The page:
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As the 1950 De Havilland soars over old-growth forest, dipping down to allow a closer look at a sparkling waterfall or a white, sandy beach, her voice comes through the headphones, speaking eloquently about the creation of the land, the bounty that once was. These words wash over the listeners, transporting us into longhouses the size of football fields, onto epic canoe journeys and into the midst of celebrations determined by the seasonal bounties of fish and berries.

Campo conjures up a worldview based on harmony, weaving in food and language, geology and history. Removing the headset as the seaplane taxis in after an hour-long flight, she says she feels fortunate to have grown up just after residential schools were mostly shuttered. Her family was very connected to the land and her summers were spent on the beaches and in the forests that we have just admired from on high. “The forests and beaches were my playground; the kayak was one of my toys.” She points to the beach and lists off the edible plants and animals in the vicinity. “We have a saying that when the tide is out, the table is set.”

In the forests

The adventure: Learning from the forest with the Talking Trees tour at Porpoise Bay Provincial Park

For this part of the journey, Campo pairs up with Richard Till to share Indigenous teachings about the forests of tsúlích (Porpoise Bay). The duo, who have guided together for some 25 years, make a formidable team. Till, a settler who has been given the name smanit stumish (Mountain Man) by the local Indigenous community, talks of the sea gardens and forest gardens tended by Indigenous People in this forest.

Richard Till (left) and Candace Campo (right) have guided together for more than two decades, sharing teachings about the forests of tsúlích (Porpoise Bay), as well as around Vancouver.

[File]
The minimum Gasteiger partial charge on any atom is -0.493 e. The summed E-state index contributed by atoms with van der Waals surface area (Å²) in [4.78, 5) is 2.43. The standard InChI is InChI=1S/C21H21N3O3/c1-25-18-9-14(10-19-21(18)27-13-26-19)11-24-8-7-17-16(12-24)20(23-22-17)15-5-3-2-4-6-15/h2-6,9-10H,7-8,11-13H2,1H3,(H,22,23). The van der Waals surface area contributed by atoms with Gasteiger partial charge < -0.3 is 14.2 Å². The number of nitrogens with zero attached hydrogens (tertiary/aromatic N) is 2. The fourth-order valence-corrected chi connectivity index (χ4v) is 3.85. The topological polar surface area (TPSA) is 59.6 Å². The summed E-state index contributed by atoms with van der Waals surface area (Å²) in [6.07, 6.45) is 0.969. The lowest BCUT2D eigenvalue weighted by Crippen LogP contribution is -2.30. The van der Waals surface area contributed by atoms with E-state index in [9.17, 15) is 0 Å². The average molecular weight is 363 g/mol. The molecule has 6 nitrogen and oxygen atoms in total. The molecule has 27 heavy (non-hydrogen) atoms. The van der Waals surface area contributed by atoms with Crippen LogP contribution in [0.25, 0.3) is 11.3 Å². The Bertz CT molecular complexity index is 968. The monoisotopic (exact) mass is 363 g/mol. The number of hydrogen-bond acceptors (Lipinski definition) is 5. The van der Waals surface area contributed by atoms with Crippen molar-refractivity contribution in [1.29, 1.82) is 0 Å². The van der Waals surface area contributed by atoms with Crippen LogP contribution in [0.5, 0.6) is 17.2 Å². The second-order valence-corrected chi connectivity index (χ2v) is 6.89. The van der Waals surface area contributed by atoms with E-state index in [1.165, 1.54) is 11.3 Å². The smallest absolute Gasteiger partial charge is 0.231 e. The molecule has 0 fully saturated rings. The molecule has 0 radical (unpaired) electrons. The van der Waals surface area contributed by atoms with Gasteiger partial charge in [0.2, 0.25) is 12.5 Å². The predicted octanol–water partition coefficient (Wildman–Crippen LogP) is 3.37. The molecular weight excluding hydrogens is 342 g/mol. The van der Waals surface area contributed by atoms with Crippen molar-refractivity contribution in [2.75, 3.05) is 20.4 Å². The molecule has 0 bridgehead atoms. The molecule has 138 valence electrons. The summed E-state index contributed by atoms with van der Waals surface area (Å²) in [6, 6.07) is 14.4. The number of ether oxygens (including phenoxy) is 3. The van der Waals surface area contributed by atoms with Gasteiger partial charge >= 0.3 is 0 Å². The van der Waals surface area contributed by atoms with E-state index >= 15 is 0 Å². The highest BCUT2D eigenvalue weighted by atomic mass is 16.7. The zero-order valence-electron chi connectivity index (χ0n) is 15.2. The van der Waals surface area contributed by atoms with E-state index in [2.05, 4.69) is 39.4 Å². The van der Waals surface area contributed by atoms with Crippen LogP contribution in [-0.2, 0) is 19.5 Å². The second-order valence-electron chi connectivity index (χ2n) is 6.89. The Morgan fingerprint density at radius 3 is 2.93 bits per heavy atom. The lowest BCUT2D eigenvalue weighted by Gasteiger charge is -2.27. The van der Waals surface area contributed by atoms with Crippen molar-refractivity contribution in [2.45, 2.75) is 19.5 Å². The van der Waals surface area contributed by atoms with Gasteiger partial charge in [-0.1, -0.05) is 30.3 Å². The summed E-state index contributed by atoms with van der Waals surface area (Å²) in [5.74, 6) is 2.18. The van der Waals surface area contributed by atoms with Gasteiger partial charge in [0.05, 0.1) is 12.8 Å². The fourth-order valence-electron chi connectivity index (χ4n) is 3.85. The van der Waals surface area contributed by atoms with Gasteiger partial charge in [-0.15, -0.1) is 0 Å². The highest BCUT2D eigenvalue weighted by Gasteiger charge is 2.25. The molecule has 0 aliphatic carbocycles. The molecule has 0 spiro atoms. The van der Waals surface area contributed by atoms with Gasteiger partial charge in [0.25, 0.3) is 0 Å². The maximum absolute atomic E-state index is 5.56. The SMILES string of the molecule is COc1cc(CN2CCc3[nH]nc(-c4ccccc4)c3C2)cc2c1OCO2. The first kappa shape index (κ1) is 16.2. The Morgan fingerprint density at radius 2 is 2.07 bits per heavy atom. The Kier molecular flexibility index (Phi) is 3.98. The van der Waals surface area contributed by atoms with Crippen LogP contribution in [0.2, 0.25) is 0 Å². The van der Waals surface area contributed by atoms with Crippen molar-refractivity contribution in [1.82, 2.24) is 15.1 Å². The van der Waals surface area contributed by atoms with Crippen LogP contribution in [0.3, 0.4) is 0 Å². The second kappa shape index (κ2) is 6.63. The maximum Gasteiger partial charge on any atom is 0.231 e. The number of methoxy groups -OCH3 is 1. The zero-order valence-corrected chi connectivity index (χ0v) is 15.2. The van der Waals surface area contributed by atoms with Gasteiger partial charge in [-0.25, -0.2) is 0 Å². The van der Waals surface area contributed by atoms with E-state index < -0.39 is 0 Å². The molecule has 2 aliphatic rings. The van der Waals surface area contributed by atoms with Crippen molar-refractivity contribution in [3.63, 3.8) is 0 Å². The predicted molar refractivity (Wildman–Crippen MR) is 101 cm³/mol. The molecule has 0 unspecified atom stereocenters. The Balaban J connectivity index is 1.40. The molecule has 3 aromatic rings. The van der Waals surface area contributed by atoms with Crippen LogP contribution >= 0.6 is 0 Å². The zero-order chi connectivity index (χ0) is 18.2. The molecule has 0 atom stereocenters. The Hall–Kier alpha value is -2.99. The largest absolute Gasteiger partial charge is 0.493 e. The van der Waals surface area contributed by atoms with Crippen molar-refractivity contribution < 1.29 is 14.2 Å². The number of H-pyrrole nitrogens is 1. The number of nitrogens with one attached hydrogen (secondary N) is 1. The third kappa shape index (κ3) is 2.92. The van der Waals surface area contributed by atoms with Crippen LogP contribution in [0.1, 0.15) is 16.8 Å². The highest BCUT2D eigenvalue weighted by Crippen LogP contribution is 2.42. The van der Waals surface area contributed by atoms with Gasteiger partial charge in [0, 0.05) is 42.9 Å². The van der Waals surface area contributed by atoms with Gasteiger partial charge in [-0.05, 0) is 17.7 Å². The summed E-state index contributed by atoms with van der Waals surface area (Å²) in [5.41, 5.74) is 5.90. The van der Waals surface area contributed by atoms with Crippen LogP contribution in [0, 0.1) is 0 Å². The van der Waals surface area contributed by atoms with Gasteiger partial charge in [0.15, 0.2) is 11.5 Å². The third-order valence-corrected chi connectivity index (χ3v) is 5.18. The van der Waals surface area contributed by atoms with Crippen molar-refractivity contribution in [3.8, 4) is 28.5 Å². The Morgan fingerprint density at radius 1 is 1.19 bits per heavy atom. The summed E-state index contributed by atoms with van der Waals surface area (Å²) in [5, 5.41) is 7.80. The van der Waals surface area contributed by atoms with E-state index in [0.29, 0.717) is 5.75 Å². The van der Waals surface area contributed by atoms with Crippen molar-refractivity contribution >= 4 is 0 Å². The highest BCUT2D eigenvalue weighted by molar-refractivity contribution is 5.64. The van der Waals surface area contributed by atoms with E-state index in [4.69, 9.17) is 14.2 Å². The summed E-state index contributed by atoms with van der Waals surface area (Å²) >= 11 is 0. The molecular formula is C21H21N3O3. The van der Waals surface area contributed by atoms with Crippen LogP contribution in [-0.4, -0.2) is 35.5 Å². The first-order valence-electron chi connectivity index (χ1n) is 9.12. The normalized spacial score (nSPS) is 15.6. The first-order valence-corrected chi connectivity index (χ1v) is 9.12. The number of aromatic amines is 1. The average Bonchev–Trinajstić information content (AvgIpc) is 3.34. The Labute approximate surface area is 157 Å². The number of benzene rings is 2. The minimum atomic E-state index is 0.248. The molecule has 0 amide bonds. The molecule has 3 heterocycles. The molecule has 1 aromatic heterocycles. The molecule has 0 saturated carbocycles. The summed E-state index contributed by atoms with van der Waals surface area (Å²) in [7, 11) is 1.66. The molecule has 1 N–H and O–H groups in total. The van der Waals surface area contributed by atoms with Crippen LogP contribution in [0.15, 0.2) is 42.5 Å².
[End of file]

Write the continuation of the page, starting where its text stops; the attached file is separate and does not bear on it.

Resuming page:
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The Talking Trees tour explores how Indigenous Peoples have lived in harmony with the forests and waters in this region, using their bounty for food and medicine, transportation and ceremony.
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He leans against a shore pine, whose sap can be used as a disinfectant, its resin as caulking and glue, then points upwards to a licorice fern anchored to a damp trunk, its sweet root good to chew. Beside us, an Oregon grape whose roots are used to treat intestinal upsets and, nearby, a salmonberry bush whose berries will be ready to pick in the early summer. 

We could spend days with the mighty cedar, whose wood, bark and roots were used to make everything from baskets to clothing, masks to the massive canoes that plied these waters. “The cedar permeates every aspect of our culture,” says Campo, gazing up into the forest canopy. And, yet, this massive tree towering above us is a fraction of the size of the old-growth giants that once dominated the landscape here. “The trees were so big that we could remove a piece big enough for a canoe without cutting down the tree — the tree would continue to live and grow.”

Along with this Sunshine Coast walk, Talaysay Tours runs a number of nature- and history-themed tours in Vancouver and Sḵwx̱wú7mesh (Squamish).